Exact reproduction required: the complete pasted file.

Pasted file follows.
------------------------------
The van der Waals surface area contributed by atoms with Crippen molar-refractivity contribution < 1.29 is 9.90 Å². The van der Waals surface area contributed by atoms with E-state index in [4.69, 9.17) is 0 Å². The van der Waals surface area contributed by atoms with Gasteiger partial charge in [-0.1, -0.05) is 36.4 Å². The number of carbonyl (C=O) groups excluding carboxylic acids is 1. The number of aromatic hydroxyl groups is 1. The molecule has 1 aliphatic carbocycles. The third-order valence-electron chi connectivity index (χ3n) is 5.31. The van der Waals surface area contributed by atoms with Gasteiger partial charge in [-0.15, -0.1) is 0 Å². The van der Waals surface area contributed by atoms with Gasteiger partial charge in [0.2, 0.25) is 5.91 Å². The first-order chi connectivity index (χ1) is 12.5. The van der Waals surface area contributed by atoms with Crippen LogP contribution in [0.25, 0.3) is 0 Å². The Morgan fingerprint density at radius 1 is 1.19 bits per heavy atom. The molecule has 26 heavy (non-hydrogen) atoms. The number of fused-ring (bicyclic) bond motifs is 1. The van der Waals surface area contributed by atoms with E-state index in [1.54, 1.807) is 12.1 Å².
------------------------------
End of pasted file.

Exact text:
The van der Waals surface area contributed by atoms with Crippen molar-refractivity contribution < 1.29 is 9.90 Å². The van der Waals surface area contributed by atoms with E-state index in [4.69, 9.17) is 0 Å². The van der Waals surface area contributed by atoms with Gasteiger partial charge in [-0.1, -0.05) is 36.4 Å². The number of carbonyl (C=O) groups excluding carboxylic acids is 1. The number of aromatic hydroxyl groups is 1. The molecule has 1 aliphatic carbocycles. The third-order valence-electron chi connectivity index (χ3n) is 5.31. The van der Waals surface area contributed by atoms with Gasteiger partial charge in [-0.15, -0.1) is 0 Å². The van der Waals surface area contributed by atoms with Gasteiger partial charge in [0.2, 0.25) is 5.91 Å². The first-order chi connectivity index (χ1) is 12.5. The van der Waals surface area contributed by atoms with Crippen LogP contribution in [0.25, 0.3) is 0 Å². The Morgan fingerprint density at radius 1 is 1.19 bits per heavy atom. The molecule has 26 heavy (non-hydrogen) atoms. The number of fused-ring (bicyclic) bond motifs is 1. The van der Waals surface area contributed by atoms with E-state index in [1.54, 1.807) is 12.1 Å².